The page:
Veteran-centered plan embraces community and VA health care
By Congressman Doug Lamborn
There is a growing conversation about the future of access to veterans' health care across the nation. As the longest war continues, it is more apparent that the answer for a previous generation of veterans has fallen significantly short in supporting the needs of Post-911 veterans.
It's past time for an honest, nonpartisan look at what's working and what isn't. It's time for bold, veteran-focused health-care solutions. While new ideas will inevitably come under attack based on fear of change, we must think big — our veterans deserve it.
From the darkest days of 2014's U.S. Department of Veterans Affairs scandal uncovering falsified veteran care wait lists — as long as 76 days in my home district in Colorado Springs — we arrived at a temporary solution that most veterans and many within the VA agree needs significant improvement.
To solve the crisis of 2014, Congress passed the Veterans Access, Choice and Accountability Act, known as the "Choice Act," "VACAA," or "Choice." The greatest failure of Choice was establishment of procedures requiring veterans to gain VA pre-approval for where and when they could use civilian care. Intentional or not, those procedures mean the bureaucracy still has control, and veterans have few real choices.
While never intended to be a permanent fix, Choice expands veterans' options somewhat, but not enough. Our veterans deserve the same degree of options available to other Americans, including congressional employees, federal employees and active-duty military.
As an example, since 1997, civilian physicians have partnered with Defense Department medical providers nationwide to improve access to care for active-duty military and authorized family members. The success is access to care on military installations and from civilian physicians in the community.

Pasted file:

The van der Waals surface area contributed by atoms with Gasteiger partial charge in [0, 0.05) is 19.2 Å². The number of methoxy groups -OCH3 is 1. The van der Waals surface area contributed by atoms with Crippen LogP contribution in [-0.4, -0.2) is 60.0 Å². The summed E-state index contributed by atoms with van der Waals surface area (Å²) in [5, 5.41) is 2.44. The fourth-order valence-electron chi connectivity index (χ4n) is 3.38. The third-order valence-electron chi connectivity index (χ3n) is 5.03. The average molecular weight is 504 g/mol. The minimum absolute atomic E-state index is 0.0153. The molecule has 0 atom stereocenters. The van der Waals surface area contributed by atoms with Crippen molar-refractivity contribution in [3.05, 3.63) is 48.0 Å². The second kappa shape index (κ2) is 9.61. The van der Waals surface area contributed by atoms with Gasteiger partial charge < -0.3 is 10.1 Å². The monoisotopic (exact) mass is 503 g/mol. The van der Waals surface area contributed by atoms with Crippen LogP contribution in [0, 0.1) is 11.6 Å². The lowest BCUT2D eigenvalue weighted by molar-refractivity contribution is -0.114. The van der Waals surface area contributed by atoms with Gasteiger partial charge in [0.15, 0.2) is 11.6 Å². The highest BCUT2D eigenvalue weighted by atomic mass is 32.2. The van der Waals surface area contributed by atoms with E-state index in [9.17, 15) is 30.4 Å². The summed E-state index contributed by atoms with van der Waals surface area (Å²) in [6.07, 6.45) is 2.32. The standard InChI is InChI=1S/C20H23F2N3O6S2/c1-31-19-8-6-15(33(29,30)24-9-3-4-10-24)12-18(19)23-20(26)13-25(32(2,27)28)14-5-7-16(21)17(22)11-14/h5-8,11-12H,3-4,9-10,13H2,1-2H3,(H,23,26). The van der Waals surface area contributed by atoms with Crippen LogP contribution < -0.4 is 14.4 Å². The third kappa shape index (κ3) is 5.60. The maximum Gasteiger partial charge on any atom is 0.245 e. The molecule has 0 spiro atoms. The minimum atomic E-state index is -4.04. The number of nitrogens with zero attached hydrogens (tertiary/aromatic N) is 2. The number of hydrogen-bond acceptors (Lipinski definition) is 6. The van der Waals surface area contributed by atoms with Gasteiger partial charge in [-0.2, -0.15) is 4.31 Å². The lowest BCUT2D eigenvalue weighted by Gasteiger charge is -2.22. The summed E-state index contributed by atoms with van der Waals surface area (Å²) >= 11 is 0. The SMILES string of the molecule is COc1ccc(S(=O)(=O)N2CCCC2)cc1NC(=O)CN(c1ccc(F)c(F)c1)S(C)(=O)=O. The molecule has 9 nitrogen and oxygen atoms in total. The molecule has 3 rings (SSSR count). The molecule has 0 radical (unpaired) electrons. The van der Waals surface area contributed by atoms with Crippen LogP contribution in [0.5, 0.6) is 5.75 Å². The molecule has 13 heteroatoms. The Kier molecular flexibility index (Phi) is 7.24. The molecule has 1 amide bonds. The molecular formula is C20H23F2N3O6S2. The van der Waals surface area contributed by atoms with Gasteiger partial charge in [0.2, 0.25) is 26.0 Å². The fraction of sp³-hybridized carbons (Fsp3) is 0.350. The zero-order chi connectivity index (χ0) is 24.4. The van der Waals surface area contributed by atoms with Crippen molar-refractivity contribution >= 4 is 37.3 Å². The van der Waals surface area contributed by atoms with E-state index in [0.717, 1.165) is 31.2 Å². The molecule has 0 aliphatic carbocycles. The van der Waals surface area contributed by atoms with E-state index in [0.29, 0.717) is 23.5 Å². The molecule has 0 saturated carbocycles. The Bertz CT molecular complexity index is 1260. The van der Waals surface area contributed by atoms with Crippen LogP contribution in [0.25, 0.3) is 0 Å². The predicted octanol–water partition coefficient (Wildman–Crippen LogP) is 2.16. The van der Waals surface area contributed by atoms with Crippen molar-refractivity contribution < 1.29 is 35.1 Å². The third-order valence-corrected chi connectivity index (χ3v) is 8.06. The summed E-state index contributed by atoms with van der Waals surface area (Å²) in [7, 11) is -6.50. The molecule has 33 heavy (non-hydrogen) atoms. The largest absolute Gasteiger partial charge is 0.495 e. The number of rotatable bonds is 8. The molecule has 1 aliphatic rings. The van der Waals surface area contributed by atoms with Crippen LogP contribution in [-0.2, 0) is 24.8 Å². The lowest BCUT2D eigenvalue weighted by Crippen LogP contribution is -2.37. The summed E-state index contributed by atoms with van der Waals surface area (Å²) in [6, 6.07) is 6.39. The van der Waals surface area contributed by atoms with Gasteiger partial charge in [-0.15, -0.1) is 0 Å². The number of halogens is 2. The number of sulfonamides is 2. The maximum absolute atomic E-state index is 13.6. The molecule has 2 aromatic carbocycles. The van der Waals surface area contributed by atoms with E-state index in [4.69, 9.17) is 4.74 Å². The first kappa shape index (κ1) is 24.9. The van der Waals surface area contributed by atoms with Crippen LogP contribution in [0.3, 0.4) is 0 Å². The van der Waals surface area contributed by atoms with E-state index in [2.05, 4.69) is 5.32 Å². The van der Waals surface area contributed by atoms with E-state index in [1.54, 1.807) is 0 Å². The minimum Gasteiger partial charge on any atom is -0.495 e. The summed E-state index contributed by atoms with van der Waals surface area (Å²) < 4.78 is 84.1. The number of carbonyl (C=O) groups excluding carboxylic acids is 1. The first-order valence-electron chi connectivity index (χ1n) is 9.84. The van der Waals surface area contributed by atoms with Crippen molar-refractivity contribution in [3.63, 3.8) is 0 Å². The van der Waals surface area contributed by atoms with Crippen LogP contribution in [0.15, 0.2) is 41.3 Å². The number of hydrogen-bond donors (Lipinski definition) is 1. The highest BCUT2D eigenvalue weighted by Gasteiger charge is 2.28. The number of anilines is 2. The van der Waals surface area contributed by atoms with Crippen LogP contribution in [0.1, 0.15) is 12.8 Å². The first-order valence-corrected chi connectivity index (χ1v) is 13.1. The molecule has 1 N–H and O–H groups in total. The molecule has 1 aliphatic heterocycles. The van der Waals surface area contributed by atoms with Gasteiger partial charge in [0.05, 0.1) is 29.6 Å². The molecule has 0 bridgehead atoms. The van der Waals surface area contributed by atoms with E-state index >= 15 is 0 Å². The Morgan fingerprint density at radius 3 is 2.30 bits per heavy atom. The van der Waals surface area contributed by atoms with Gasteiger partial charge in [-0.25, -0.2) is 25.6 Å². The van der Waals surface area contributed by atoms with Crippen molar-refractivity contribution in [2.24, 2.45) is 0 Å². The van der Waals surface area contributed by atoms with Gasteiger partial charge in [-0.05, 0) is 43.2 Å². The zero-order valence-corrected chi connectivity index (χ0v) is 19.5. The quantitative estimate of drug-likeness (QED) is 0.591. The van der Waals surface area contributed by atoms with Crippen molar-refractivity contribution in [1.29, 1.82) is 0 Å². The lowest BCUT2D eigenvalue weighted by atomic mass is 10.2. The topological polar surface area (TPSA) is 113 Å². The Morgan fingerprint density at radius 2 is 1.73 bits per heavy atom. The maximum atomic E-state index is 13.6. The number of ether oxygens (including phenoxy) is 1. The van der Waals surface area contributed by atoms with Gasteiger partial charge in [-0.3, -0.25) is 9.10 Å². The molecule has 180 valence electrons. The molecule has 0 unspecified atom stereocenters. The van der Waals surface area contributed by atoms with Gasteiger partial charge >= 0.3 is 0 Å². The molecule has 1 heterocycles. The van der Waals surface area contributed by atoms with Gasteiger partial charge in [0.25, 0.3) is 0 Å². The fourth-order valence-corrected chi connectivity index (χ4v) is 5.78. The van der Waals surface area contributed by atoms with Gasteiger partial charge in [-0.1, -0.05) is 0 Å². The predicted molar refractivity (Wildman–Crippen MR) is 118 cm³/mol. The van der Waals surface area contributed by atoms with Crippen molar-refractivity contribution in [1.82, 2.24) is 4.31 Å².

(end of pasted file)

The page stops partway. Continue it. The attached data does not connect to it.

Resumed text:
Since 2014, community physicians have partnered with the VA through the Choice program and are eager to continue this option for the veterans community.
On Nov. 21, I introduced the Veteran's Empowerment Act, eliminating the need for the VA to pre-approve a veteran's Choice to use civilian medical providers. To be clear: the legislation leaves the current VA medical system fully intact as an unchanged option for veterans.
In practice, the Veteran's Empowerment Act gives a veteran the freedom — the true choice — to decide on their own to receive care in VA facilities or from civilian physicians. It takes the decision away from the bureaucracy and gives it solely to the veteran. Despite most VA employees being good people who want to care for veterans, the bureaucratic system itself impedes their ability to be responsive, flexible and innovative. I want to ensure veterans of today and tomorrow receive timely access to quality care.
Some veterans get great care from the VA and will want to continue doing so, which is definitely protected under this legislation. But for veterans who don't trust the current system to meet their needs, isn't it simply wrong to force them to use it?
(Note: Critics have inaccurately claimed this approach would "privatize" the VA. The Washington Post gave this claim three Pinocchio's… twice. Articles are here and here.)